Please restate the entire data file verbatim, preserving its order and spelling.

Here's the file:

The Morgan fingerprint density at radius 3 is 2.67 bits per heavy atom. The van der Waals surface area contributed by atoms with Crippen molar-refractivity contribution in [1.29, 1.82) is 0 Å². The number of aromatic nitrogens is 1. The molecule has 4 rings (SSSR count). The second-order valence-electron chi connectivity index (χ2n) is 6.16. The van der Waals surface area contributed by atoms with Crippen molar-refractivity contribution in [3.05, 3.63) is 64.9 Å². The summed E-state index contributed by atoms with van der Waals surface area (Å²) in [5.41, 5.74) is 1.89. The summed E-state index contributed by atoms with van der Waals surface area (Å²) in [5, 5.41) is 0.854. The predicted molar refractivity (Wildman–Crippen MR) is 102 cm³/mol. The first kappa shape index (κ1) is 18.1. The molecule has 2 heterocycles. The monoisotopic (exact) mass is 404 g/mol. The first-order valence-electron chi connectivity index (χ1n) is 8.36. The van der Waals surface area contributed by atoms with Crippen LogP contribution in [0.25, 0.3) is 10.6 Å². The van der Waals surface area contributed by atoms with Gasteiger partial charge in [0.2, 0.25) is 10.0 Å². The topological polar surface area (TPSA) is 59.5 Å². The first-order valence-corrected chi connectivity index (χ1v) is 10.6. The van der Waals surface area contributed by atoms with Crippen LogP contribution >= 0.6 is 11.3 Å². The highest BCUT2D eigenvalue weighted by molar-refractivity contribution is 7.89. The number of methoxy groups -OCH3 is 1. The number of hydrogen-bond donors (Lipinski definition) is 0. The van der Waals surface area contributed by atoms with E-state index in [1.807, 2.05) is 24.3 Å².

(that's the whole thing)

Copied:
The Morgan fingerprint density at radius 3 is 2.67 bits per heavy atom. The van der Waals surface area contributed by atoms with Crippen molar-refractivity contribution in [1.29, 1.82) is 0 Å². The number of aromatic nitrogens is 1. The molecule has 4 rings (SSSR count). The second-order valence-electron chi connectivity index (χ2n) is 6.16. The van der Waals surface area contributed by atoms with Crippen molar-refractivity contribution in [3.05, 3.63) is 64.9 Å². The summed E-state index contributed by atoms with van der Waals surface area (Å²) in [5.41, 5.74) is 1.89. The summed E-state index contributed by atoms with van der Waals surface area (Å²) in [5, 5.41) is 0.854. The predicted molar refractivity (Wildman–Crippen MR) is 102 cm³/mol. The first kappa shape index (κ1) is 18.1. The molecule has 2 heterocycles. The monoisotopic (exact) mass is 404 g/mol. The first-order valence-electron chi connectivity index (χ1n) is 8.36. The van der Waals surface area contributed by atoms with Crippen LogP contribution in [0.25, 0.3) is 10.6 Å². The van der Waals surface area contributed by atoms with Gasteiger partial charge in [0.2, 0.25) is 10.0 Å². The topological polar surface area (TPSA) is 59.5 Å². The first-order valence-corrected chi connectivity index (χ1v) is 10.6. The van der Waals surface area contributed by atoms with Crippen LogP contribution >= 0.6 is 11.3 Å². The highest BCUT2D eigenvalue weighted by molar-refractivity contribution is 7.89. The number of methoxy groups -OCH3 is 1. The number of hydrogen-bond donors (Lipinski definition) is 0. The van der Waals surface area contributed by atoms with E-state index in [1.807, 2.05) is 24.3 Å².